KIM-1 is a type-1 transmembrane protein that is not detectable in healthy kidney tissue (6). However, its transcription is strongly up-regulated in proximal tubule epithelial kidney cells after ischemic or toxic injury. KIM-1 has been suggested to play a role in the regeneration processes after epithelial injury and removal of dead cells from tubular lumen (4, 7). The utility of KIM-1 has been investigated in several experimental models of kidney injury caused by agents such as cisplatin, gentamicin, vancomycin, furosemide, doxorubicin, tacrolimus, and heavy metals. However, the role of urine KIM-1 in detecting nephrotoxicity caused by medications in clinical settings thus far has only been studied for cisplatin, gentamicin, and amphotericin b (8). In addition to the limited studies in humans, the results are controversial and inconclusive.

2. Objectives


The aims of the present study were to 1) determine the incidence, time onset, and possible associated factors of vancomycin nephrotoxicity and 2) compare the changing patterns and the accuracy of urine KIM-1 and that of serum and urine creatinine in hospitalized patients with hematological and oncological diseases in Shiraz, southwest of Iran.

3. Methods


3.1. Study Setting and Sample Size

During 9 months from August, 2015 to April, 2016, a longitudinal study (ID: 94-01-05-9624) was performed at two hematology-oncology wards (22 beds) and one hematopoietic stem cell transplantation ward (11 beds) of the Namazi hospital, which is a governmental, tertiary, referral, general, 50-ward, 1,000-bed health-care setting affiliated with the Shiraz University of Medical Sciences in Shiraz, Iran. The medical ethics committee of the hospital approved the study, and written informed consent was obtained from all patients. By considering α = 0.05, 80% power (1 - β = 0.8), and the average frequency of vancomycin nephrotoxicity of 20%, a necessary sample size of at least 50 patients was calculated.


3.2. Study Population and Patient Selection

Patients with the following characteristics were recruited: > 18 years, no documented history of AKI (defined an increase in serum creatinine ≥ 0.3 mg/dL within 48 hours, an increase in serum creatinine by ≥ 1.5 times the baseline within the prior 7 days, or urine volume < 0.5 mL/kg/h for 6 hours) (9) or chronic kidney disease (defined as clearance creatinine below 60 mL/min/1.73 m2 or documented history of regular peritoneal or hemodialysis for more than 3 months) (10), no documented history of receiving vancomycin within the past 14 days, and scheduled to receive vancomycin for at least 1 week.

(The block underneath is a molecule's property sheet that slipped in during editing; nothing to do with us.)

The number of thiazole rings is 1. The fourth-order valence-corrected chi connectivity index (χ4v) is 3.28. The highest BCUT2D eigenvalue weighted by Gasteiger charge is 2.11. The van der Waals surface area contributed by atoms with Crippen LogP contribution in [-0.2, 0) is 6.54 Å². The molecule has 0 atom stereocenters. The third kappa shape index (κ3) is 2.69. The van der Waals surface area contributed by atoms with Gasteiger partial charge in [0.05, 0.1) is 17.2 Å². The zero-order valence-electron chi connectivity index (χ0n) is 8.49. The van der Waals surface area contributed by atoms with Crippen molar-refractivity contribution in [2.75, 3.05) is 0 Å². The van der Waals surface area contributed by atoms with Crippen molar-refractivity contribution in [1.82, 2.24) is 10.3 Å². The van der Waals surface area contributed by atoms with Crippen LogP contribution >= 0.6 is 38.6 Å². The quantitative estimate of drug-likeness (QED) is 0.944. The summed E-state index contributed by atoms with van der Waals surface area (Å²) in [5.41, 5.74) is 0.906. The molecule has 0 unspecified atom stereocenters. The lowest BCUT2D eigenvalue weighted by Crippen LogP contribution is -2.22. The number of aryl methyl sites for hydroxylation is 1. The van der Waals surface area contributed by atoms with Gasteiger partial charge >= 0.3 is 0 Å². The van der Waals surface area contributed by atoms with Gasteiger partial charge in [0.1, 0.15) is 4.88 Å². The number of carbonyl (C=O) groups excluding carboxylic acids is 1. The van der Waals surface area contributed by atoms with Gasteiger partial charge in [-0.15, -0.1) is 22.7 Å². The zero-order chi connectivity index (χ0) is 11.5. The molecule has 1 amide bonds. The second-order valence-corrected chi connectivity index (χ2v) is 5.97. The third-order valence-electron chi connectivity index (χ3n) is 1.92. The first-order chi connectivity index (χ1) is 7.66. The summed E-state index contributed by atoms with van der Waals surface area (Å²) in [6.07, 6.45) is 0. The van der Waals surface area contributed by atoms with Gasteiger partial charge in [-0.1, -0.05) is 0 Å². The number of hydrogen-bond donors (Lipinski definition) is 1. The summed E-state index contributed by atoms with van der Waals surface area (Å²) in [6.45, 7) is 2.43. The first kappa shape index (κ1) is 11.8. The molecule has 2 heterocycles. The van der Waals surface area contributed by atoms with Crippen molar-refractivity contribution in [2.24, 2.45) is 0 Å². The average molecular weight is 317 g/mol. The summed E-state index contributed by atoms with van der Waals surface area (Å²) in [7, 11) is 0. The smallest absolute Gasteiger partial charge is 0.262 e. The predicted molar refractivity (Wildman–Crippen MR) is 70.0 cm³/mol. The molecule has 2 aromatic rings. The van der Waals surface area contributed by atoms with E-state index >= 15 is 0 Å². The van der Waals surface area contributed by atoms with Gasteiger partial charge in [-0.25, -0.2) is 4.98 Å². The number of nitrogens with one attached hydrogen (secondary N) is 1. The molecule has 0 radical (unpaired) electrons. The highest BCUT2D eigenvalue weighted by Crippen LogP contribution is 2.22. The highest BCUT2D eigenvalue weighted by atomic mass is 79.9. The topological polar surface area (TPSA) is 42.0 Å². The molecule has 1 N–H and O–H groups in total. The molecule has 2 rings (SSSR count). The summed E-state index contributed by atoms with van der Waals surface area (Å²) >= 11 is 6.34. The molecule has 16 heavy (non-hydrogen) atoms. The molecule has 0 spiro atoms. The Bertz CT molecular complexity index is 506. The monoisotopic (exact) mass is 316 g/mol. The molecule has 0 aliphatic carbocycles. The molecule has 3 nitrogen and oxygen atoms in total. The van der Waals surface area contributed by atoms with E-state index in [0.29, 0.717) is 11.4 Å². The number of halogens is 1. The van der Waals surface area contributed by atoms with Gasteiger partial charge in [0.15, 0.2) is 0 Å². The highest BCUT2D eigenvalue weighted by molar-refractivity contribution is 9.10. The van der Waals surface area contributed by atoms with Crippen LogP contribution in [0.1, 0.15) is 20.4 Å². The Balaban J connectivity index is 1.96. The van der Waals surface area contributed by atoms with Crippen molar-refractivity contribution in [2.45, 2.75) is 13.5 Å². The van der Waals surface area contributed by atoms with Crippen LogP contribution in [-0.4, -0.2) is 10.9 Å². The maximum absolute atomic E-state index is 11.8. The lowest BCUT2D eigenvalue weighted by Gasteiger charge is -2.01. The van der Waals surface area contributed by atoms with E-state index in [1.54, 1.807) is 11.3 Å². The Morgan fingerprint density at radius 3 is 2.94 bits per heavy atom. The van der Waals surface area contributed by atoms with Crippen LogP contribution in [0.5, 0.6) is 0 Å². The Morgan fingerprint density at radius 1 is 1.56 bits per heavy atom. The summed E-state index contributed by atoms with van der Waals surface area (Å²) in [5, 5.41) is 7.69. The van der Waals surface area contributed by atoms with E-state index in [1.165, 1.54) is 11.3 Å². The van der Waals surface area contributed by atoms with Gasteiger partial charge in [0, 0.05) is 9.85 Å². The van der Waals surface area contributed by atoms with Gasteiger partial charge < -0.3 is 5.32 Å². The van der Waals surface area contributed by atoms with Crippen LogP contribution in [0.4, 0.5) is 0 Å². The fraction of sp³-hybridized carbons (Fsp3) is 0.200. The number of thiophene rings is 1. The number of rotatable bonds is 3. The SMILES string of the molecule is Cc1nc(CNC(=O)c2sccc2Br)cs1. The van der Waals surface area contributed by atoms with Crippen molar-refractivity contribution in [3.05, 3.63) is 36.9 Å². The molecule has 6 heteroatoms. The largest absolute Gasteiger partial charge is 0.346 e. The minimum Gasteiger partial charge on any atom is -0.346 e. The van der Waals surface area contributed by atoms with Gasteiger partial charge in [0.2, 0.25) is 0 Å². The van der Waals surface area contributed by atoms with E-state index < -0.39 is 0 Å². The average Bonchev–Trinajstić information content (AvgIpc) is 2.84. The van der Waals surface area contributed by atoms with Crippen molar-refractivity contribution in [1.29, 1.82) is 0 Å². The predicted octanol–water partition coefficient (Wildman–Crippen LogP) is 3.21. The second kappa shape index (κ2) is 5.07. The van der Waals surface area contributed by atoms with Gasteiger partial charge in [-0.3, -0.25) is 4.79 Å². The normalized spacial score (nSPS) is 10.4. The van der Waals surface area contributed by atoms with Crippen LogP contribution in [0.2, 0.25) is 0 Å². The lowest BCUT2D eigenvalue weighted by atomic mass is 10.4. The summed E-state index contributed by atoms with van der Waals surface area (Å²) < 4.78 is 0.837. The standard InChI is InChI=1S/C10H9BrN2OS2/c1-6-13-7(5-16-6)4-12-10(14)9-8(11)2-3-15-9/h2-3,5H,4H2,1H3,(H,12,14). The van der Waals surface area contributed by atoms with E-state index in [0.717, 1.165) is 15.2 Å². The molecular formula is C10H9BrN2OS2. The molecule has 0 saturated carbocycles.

3.3. Data Collection

Required demographics (age, sex, weight) and clinical data (vancomycin dose, duration of treatment, duration of infusion, indication, type of co-administered medications that may exacerbate nephrotoxicity, hospital stay, and mortality) of patients were recorded by an educated pharmacist.


3.4. Biochemical and Serological Measurements

During the course of vancomycin treatment, serum creatinine, sodium, and urea were monitored daily in accordance with the routine practices of the wards. Urine samples for determination of sodium, urea, creatinine, and KIM-1 were collected at days 0, 3, 5, 7, 10, and 14 of vancomycin treatment. Urine samples were stored in a freezer at -80°C (New Brunswick Scientific, Switzerland) until completion of the sampling procedure. Measurement of serum, urine creatinine, sodium, and urea was performed by an auto-analyzer (Shanghai Xunda Medical Instrument, China). Urine levels of KIM-1 were determined by the double sandwich ELISA technique (Bioassay Technology Laboratory, Shanghai, China) using an ELISA-Reader (Denley-WeScan, United States), as previously described (11). All of the above equipments were calibrated.


3.5. Study Endpoints

Vancomycin nephrotoxicity was defined as either a 0.5 mg/dL or > 1 mg/dL elevation in serum creatinine if the initial serum creatinine was ≤ 3 mg/dL or > 3 mg/dL, respectively (2). Either fractional excretion of sodium > 2% or fractional excretion of urea > 50% (in cases of loop diuretic co-administration) was considered as acute tubular necrosis (ATN) (12). Any measure for the management of vancomycin nephrotoxicity including daily dose reduction, alternate day dosing, discontinuing the agent, performing dialysis, or switching to another medication was recorded.


3.6. Statistical Analyses